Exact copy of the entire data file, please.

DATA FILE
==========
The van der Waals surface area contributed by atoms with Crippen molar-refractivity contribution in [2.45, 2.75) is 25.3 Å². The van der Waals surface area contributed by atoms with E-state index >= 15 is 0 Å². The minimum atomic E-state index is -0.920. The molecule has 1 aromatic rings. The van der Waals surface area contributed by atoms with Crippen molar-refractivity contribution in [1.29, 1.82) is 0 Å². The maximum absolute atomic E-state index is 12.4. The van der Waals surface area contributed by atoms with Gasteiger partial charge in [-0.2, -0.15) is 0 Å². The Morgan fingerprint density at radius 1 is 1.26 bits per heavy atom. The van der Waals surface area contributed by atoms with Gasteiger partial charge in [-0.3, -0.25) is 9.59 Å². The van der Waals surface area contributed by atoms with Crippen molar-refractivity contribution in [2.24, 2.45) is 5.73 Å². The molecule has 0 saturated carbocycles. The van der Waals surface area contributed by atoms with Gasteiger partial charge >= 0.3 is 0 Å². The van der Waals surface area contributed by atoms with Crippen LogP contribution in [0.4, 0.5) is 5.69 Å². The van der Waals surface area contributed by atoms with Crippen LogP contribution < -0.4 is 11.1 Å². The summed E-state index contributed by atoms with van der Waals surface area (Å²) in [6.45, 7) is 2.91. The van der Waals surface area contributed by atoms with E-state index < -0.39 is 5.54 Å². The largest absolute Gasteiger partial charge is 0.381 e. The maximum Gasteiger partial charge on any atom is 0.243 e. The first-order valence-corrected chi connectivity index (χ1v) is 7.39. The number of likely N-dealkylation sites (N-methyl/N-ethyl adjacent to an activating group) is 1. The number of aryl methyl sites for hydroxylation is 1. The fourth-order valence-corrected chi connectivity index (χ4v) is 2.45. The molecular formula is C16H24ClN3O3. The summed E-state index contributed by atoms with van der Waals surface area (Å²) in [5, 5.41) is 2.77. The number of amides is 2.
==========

The van der Waals surface area contributed by atoms with Crippen molar-refractivity contribution in [2.45, 2.75) is 25.3 Å². The van der Waals surface area contributed by atoms with E-state index >= 15 is 0 Å². The minimum atomic E-state index is -0.920. The molecule has 1 aromatic rings. The van der Waals surface area contributed by atoms with Crippen molar-refractivity contribution in [1.29, 1.82) is 0 Å². The maximum absolute atomic E-state index is 12.4. The van der Waals surface area contributed by atoms with Gasteiger partial charge in [-0.2, -0.15) is 0 Å². The Morgan fingerprint density at radius 1 is 1.26 bits per heavy atom. The van der Waals surface area contributed by atoms with Gasteiger partial charge in [-0.3, -0.25) is 9.59 Å². The van der Waals surface area contributed by atoms with Crippen molar-refractivity contribution in [2.24, 2.45) is 5.73 Å². The molecule has 0 saturated carbocycles. The van der Waals surface area contributed by atoms with Gasteiger partial charge >= 0.3 is 0 Å². The van der Waals surface area contributed by atoms with Crippen LogP contribution in [0.4, 0.5) is 5.69 Å². The van der Waals surface area contributed by atoms with Crippen LogP contribution < -0.4 is 11.1 Å². The summed E-state index contributed by atoms with van der Waals surface area (Å²) in [6.45, 7) is 2.91. The van der Waals surface area contributed by atoms with E-state index < -0.39 is 5.54 Å². The largest absolute Gasteiger partial charge is 0.381 e. The maximum Gasteiger partial charge on any atom is 0.243 e. The first-order valence-corrected chi connectivity index (χ1v) is 7.39. The number of likely N-dealkylation sites (N-methyl/N-ethyl adjacent to an activating group) is 1. The number of aryl methyl sites for hydroxylation is 1. The fourth-order valence-corrected chi connectivity index (χ4v) is 2.45. The molecular formula is C16H24ClN3O3. The summed E-state index contributed by atoms with van der Waals surface area (Å²) in [5, 5.41) is 2.77. The number of amides is 2.